Often times, people get discouraged when they think about achieving financial success because they feel so far from reaching the finish line. CashBlog thinks of financial success differently, however. CashBlog isn’t just about reaching the finish line, it’s about all of the little steps one takes from the start to the finish and in between. Each one of these steps is, in reality, a step of success. Success isn’t just about the end, it’s about the beginning and the in-between as well. Each step that one takes toward their financial goals is and should be consider a success. In that vein, I thought I’d outline 7 steps to financial success for you today. Remember that each time you complete one of these steps, you’ve succeeded in an action step that breeds success.
Step #1: Run the Numbers
It can be a scary thing to sit down and analyze your financial situation. Many individuals and families have little or no idea where they sit financially. To go from knowing nothing to facing up to your financial situation is often akin to looking in your closet for skeletons. It’s a frightening task. As such, when one gathers the courage to write down the numbers and get a clear and true picture of their financial situation, they should congratulate themselves on having the strength to complete that step. It doesn’t matter what the analysis shows – what matters is that you had the guts to face the numbers and write down your current financial situation. This, my friends, is a huge financial success.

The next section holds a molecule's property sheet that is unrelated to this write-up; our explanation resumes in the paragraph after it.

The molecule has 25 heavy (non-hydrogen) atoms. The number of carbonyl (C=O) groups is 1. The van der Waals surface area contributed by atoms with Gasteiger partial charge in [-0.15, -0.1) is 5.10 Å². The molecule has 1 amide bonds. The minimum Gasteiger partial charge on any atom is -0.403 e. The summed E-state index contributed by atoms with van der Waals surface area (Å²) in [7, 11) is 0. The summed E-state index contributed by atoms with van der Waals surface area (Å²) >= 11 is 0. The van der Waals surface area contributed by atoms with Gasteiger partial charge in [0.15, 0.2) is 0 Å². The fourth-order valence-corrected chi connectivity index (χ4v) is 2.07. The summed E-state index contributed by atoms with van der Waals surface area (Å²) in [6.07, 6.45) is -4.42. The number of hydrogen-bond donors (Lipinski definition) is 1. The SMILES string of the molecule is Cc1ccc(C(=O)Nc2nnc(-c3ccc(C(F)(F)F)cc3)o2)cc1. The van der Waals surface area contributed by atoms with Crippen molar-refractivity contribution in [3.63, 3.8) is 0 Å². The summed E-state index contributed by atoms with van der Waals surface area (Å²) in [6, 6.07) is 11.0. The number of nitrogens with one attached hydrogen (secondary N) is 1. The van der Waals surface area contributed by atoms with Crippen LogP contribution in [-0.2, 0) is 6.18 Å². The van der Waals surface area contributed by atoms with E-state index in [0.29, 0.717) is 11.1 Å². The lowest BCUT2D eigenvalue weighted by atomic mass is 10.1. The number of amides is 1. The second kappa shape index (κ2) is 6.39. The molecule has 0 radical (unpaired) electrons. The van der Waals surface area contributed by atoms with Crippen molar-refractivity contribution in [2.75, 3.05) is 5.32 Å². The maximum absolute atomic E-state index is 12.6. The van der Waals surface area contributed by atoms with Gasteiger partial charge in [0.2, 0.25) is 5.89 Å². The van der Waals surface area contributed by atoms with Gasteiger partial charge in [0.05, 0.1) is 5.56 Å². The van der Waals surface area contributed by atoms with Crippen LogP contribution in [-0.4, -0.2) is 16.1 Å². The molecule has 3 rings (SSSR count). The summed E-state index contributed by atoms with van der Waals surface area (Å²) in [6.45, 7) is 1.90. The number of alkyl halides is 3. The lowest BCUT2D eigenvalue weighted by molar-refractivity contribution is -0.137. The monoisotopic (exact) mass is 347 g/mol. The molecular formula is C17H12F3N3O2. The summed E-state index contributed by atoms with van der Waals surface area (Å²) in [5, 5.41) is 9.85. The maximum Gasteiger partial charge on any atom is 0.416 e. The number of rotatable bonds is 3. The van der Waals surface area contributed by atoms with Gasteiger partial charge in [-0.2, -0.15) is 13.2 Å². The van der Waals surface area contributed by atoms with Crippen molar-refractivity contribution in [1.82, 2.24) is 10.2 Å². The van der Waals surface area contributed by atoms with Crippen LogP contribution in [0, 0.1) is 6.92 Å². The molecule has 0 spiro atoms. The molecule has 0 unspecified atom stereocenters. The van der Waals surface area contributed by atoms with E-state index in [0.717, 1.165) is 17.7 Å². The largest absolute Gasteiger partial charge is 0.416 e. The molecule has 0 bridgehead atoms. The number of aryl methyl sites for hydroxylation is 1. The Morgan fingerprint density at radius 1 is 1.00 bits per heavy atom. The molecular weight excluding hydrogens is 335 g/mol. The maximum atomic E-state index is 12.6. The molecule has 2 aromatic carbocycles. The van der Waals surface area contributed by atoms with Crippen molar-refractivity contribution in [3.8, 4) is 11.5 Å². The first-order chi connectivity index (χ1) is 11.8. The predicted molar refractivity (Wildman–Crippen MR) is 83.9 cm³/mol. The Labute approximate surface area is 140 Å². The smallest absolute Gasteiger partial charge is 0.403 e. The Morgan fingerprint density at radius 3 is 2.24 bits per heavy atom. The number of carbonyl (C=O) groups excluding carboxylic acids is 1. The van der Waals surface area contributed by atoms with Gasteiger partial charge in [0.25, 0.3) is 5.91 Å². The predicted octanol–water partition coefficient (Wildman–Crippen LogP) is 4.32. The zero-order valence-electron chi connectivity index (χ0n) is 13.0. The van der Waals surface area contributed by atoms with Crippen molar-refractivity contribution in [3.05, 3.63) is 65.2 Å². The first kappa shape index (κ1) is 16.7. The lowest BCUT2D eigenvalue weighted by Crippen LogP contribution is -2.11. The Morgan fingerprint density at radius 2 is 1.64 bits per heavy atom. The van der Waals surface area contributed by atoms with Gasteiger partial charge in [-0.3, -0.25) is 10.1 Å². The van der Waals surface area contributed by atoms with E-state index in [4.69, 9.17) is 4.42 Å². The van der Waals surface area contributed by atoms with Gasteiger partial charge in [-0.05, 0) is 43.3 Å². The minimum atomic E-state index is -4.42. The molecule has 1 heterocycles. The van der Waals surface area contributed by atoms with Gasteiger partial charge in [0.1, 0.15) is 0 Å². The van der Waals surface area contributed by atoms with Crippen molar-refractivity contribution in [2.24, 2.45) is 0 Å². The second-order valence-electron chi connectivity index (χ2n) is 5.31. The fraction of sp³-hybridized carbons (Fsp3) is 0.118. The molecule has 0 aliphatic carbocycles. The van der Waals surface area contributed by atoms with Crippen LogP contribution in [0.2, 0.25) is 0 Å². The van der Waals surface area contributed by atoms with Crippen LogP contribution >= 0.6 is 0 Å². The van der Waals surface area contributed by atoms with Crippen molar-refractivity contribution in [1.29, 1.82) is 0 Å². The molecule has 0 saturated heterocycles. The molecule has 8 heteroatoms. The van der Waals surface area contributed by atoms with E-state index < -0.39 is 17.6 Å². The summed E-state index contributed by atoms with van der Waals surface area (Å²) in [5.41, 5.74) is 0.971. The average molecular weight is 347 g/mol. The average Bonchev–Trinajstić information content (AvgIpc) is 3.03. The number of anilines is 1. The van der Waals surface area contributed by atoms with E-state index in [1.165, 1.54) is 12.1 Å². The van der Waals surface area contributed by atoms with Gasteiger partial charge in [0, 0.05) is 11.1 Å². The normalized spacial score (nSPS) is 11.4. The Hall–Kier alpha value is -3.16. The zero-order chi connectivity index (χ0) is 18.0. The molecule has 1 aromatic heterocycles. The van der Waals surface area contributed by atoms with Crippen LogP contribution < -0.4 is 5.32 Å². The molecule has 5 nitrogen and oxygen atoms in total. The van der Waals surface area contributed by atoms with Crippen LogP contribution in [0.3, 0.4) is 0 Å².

Step #2: Accept Your Situation
When Rick and I first sat down and faced our situation (after we were brave enough to run the numbers), we really were in shock. We knew things were on shaky ground, but we had no idea what kind of numbers we were dealing with. It took us many months of shock, guilt, fear and self-condemnation before we finally accepted the situation we had created. We had over-used our credit cards and were spending more than we were bringing in. Don’t waste too much time on these emotions. Yes, it’s okay to be mad, to feel bad and to beat yourself up – for a short time. But spending too much time on these emotions is a waste because it takes your focus away from the next steps, which are more productive. Choose instead to accept what is already here and move on.
Step #3: Create a Plan
What’s done is done, and now it’s time to fix it. Using Dave Ramsey’s debt snowball plan or whatever other plan you think will work best for your situation, it’s time to make a plan. List all of your debts and figure out which one you’ll tackle first, second and so on. Determine where you can take other money from to put toward debt. Gather a few hundred dollars for an emergency fund. Temporarily decrease your 401k contributions to the company match limit. Challenge every expense and see what you can cut back on until the debt is down or gone. Make a concrete plan with solid steps that works for you.
Step #4: Work the Plan